By Emily Fromant, Co-Editor in Chief
The Croft Magazine// Fashion through time has long been a form of self-expression. Pieces of clothing are tied to our sense of self. Whether it’s an art form, or a specific piece attached to fond memories – Emily Fromant reflects on how fashion has always been more than just clothing.
Nowhere does this become more obvious than The Party.
A staple in university culture, parties are not just a gathering of friends. From dress codes, to themes, and a desire to look your best, the party requires its very own dress code. The ambiguous phrase, ‘dressing up’, presents limitless opportunities, but sometimes only to a degree. Parties also come with the prospect of being observed. There will be photos, and new encounters, so whilst you can wear whatever you want, you also want to create a good first impression. Here, fashion becomes more than what you like to wear, it’s also what others like you to wear as well.
When I was 16, I attended my very first ‘party’. I was excited, nervous, and unsure really of what to expect. I had been to birthday parties, or the classic drinking in the local park, but the name ‘party’ felt so much more serious. When discussing the upcoming party with my friends, one thing was clear: what were we going to wear?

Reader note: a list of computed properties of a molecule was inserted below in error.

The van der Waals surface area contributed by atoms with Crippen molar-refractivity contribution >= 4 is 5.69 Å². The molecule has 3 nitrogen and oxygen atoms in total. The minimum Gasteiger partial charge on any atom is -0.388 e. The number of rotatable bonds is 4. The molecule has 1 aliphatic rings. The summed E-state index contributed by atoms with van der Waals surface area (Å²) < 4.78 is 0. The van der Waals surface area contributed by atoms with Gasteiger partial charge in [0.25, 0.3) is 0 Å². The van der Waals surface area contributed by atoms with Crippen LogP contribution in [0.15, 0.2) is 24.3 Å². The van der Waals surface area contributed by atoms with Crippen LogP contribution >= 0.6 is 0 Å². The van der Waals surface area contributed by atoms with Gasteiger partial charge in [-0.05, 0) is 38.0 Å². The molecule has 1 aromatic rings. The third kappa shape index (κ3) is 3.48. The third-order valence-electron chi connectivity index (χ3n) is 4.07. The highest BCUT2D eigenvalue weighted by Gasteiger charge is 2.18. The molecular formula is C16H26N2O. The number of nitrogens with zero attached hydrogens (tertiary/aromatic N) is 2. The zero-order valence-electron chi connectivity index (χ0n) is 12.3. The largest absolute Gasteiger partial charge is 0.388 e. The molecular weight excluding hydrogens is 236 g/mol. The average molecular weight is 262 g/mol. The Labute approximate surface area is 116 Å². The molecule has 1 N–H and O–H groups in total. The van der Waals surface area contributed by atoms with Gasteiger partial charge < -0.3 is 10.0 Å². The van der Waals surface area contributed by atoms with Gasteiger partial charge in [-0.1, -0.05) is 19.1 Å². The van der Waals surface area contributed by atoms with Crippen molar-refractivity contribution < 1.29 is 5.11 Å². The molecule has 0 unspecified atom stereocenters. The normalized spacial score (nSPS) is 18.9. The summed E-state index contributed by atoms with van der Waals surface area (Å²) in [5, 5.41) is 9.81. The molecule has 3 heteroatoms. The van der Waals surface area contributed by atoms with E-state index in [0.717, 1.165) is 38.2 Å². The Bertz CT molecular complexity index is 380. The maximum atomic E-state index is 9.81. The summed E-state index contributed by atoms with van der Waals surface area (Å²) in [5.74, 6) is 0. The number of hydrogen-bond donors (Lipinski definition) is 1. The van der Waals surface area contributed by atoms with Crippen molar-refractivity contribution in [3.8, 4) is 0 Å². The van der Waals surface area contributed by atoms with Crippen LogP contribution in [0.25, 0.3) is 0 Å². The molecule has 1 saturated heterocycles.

This may seem like I’m making fun of my sixteen-year-old self, but I’m not. The pressure of what to wear to a party was huge. I remember some of my friends would refuse to wear the same outfit twice, buying new outfits for each occasion. We could look upon this teenage story dramatically and roll our eyes, but my sixteen-year-old self was experiencing the true pressure of the party. Of being seen and judged by those around you.
Whilst fashion is a form of self-expression, it can also be a source of judgment. So many of us feel uncomfortable wearing certain clothes due to fear of being ‘judged’. Take our dear old ‘skinny jeans’ for example, now a source of disgust in the fashion world. Our sense of self-expression surrounding fashion has created a false sense of individuality. In a world filled with trends and ‘basic’ fashion, people are constantly striving to be authentic and individual, and judging those who are not.
The truth is: No fashion is truly individual. We are influenced by those who inspire us, even people we see in the street. And that is a beautiful thing. Whilst we shouldn’t be fearful of standing out at the party, we also shouldn’t be afraid of being a part of a trend. Whilst fashion in recent years has been celebrated as a form of art, allowing those to feel more comfortable in experimenting with fashion, we’ve also become ‘afraid’ of being basic. Fashion is just fashion, whilst important, it should never shape how we perceive someone. Perception should always be shaped on actions rather than aesthetics.
Featured Image: Coby Travis Lazaroo
Has university party culture influenced your approach to fashion?